One Man's Steed Is Another's SupperKate Murphy
HOSS RUSTLING HAS BECOME a nagging problem lately. In Texas, everything from the old gray mare to champion quarter horses are disappearing from barns and pastures. "We're up to one horse missing per day now," says Kathy Fleming of the Texas Horse Owner's Assn. A few years back, it was two or three horses per week. Now, around Houston, it's so bad authorities are holding low-cost "branding days" to mark horses.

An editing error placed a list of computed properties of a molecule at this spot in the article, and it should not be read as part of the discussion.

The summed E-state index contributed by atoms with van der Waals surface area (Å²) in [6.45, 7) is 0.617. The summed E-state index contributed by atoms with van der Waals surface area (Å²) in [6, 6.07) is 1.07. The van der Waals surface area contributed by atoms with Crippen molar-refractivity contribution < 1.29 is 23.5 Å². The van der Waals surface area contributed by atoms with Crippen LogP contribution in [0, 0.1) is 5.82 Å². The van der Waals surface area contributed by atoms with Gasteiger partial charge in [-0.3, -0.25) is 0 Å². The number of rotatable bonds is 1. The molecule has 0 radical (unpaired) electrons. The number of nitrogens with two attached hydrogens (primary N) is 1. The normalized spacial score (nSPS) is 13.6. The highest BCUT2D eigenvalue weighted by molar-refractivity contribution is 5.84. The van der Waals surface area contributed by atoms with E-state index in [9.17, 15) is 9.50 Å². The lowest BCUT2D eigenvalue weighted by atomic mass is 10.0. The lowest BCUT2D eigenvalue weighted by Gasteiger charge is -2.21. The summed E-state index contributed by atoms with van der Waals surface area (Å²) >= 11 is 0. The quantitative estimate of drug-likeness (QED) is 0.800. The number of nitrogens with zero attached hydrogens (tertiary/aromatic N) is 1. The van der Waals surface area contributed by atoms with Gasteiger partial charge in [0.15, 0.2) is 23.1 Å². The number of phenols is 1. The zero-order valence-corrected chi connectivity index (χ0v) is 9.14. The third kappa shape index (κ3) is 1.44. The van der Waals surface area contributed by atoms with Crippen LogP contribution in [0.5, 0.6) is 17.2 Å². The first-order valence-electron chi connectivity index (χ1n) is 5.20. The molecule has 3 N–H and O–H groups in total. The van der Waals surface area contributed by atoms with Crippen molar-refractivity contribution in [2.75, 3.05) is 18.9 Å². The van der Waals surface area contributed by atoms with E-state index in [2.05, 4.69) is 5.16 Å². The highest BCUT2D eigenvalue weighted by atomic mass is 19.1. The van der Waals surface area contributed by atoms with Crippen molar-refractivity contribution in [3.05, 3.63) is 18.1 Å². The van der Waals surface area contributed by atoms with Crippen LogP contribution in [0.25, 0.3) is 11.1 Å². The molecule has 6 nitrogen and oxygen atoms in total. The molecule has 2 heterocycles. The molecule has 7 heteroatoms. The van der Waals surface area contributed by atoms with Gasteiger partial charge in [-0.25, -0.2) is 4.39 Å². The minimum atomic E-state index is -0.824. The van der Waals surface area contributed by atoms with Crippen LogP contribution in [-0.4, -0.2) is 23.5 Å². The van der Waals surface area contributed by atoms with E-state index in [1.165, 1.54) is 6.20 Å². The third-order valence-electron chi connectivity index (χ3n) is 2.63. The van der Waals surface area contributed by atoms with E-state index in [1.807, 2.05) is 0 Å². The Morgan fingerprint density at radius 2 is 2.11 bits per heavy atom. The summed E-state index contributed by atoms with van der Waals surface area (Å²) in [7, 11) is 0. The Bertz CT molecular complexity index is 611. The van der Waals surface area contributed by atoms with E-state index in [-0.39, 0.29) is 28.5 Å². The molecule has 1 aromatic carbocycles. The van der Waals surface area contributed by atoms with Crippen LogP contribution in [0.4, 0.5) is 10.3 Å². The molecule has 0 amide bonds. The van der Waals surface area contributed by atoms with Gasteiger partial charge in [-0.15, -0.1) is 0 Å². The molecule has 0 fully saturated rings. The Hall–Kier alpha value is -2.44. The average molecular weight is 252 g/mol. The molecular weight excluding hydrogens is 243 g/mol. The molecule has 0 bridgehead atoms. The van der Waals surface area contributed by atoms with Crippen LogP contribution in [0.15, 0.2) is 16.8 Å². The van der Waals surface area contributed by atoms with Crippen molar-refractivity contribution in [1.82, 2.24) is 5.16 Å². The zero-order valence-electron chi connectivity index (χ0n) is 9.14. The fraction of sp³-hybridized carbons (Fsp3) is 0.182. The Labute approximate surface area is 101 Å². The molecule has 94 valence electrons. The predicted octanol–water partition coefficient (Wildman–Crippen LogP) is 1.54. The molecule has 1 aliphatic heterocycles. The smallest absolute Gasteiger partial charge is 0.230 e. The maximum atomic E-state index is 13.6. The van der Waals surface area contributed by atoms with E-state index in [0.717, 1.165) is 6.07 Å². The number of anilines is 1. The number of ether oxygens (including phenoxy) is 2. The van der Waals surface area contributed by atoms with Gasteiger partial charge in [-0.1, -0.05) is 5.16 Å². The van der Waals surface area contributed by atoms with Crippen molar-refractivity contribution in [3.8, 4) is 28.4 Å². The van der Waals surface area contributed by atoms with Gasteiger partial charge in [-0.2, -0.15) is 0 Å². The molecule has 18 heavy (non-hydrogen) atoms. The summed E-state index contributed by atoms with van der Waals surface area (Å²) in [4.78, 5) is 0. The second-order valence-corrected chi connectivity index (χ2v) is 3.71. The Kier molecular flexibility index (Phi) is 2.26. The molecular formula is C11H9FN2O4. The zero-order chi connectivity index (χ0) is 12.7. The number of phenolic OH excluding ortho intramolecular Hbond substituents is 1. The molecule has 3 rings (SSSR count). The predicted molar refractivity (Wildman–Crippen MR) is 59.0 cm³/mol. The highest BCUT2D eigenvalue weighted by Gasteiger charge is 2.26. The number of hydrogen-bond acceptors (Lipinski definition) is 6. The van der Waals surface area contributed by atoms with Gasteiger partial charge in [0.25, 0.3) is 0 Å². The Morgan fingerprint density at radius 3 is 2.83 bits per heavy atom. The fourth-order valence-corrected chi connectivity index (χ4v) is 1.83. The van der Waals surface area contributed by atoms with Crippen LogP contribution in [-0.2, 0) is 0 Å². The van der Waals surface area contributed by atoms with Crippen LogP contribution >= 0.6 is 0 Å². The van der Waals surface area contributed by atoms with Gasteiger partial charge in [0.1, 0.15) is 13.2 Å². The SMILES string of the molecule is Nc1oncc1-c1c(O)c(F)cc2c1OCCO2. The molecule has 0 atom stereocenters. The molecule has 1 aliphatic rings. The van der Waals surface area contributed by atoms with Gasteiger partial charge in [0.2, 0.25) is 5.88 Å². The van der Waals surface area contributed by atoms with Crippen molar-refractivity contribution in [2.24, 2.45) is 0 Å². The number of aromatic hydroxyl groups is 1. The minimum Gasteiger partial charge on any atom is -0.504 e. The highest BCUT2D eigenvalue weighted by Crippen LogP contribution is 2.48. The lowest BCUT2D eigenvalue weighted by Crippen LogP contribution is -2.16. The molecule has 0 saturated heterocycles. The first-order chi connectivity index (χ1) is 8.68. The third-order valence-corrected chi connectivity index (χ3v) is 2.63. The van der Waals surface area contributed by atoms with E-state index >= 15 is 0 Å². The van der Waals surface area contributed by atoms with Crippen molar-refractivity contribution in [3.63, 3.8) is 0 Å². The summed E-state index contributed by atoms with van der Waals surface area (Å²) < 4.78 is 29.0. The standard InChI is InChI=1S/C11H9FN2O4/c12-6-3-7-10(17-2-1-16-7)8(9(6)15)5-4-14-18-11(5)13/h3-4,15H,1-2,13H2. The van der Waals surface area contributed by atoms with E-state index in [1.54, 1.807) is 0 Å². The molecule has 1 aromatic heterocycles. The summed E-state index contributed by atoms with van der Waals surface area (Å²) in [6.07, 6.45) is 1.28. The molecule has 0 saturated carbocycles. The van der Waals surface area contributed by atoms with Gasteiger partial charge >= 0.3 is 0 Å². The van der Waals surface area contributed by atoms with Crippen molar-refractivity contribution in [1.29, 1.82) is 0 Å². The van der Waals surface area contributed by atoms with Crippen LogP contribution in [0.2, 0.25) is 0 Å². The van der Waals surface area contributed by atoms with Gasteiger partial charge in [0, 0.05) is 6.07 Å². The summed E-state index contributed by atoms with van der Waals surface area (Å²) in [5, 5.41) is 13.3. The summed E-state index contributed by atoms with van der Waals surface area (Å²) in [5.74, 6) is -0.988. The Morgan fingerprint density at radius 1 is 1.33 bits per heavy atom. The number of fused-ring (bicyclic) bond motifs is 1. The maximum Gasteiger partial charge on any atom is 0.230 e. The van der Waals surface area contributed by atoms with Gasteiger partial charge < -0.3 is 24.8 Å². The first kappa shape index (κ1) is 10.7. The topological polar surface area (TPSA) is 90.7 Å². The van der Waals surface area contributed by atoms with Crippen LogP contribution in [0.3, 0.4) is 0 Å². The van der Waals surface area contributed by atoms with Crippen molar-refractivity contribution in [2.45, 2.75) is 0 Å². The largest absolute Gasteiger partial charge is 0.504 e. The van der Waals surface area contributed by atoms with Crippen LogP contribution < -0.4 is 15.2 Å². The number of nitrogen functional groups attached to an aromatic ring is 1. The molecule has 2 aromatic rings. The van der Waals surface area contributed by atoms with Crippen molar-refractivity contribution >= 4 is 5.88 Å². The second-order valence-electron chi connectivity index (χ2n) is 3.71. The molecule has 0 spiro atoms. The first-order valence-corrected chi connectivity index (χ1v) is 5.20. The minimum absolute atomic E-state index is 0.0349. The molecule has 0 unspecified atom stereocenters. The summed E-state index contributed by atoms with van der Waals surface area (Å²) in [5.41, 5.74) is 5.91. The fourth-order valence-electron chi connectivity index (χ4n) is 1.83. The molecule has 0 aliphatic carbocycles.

Blame most of it on a longstanding appetite for horse meat in France and Belgium. The number of horse butchers has declined there in recent decades as tastes turned to other fare. Too much so: The continued demand for cheval can't be met domestically. Stolen horses usually end up in U.S. packing plants, then the meat is shipped off to Europe. Packers pay rustlers 75 cents per pound. Since the average horse weighs 1,200 pounds, says Houston Police Officer Cyndi Hogg, "you're talking pretty good money." Compared to an auto, "horses are easier to steal." A whinny is a lot quieter than a squawking car alarm.